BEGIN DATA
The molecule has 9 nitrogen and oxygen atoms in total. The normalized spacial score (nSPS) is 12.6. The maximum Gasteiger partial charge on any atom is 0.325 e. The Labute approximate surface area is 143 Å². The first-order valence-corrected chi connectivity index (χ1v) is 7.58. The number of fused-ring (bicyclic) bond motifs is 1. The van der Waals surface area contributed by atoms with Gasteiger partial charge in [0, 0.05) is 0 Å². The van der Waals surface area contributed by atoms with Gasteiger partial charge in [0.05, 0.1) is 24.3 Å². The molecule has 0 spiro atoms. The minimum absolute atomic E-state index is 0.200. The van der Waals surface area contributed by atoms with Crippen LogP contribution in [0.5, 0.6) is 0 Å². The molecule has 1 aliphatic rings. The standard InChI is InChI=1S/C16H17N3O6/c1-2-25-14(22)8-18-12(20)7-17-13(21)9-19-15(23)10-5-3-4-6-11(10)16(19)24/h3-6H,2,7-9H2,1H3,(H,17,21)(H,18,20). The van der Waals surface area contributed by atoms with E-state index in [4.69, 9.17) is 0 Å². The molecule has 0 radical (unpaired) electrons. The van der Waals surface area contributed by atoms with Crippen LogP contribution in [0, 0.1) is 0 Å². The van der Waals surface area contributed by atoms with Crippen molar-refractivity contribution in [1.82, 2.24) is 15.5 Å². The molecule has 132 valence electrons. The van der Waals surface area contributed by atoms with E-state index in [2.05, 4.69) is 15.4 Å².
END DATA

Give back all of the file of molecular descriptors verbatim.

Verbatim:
The molecule has 9 nitrogen and oxygen atoms in total. The normalized spacial score (nSPS) is 12.6. The maximum Gasteiger partial charge on any atom is 0.325 e. The Labute approximate surface area is 143 Å². The first-order valence-corrected chi connectivity index (χ1v) is 7.58. The number of fused-ring (bicyclic) bond motifs is 1. The van der Waals surface area contributed by atoms with Gasteiger partial charge in [0, 0.05) is 0 Å². The van der Waals surface area contributed by atoms with Gasteiger partial charge in [0.05, 0.1) is 24.3 Å². The molecule has 0 spiro atoms. The minimum absolute atomic E-state index is 0.200. The van der Waals surface area contributed by atoms with Crippen LogP contribution in [0.5, 0.6) is 0 Å². The molecule has 1 aliphatic rings. The standard InChI is InChI=1S/C16H17N3O6/c1-2-25-14(22)8-18-12(20)7-17-13(21)9-19-15(23)10-5-3-4-6-11(10)16(19)24/h3-6H,2,7-9H2,1H3,(H,17,21)(H,18,20). The van der Waals surface area contributed by atoms with E-state index in [4.69, 9.17) is 0 Å². The molecule has 0 radical (unpaired) electrons. The van der Waals surface area contributed by atoms with Crippen LogP contribution in [0, 0.1) is 0 Å². The van der Waals surface area contributed by atoms with Crippen molar-refractivity contribution in [1.82, 2.24) is 15.5 Å². The molecule has 132 valence electrons. The van der Waals surface area contributed by atoms with E-state index in [2.05, 4.69) is 15.4 Å².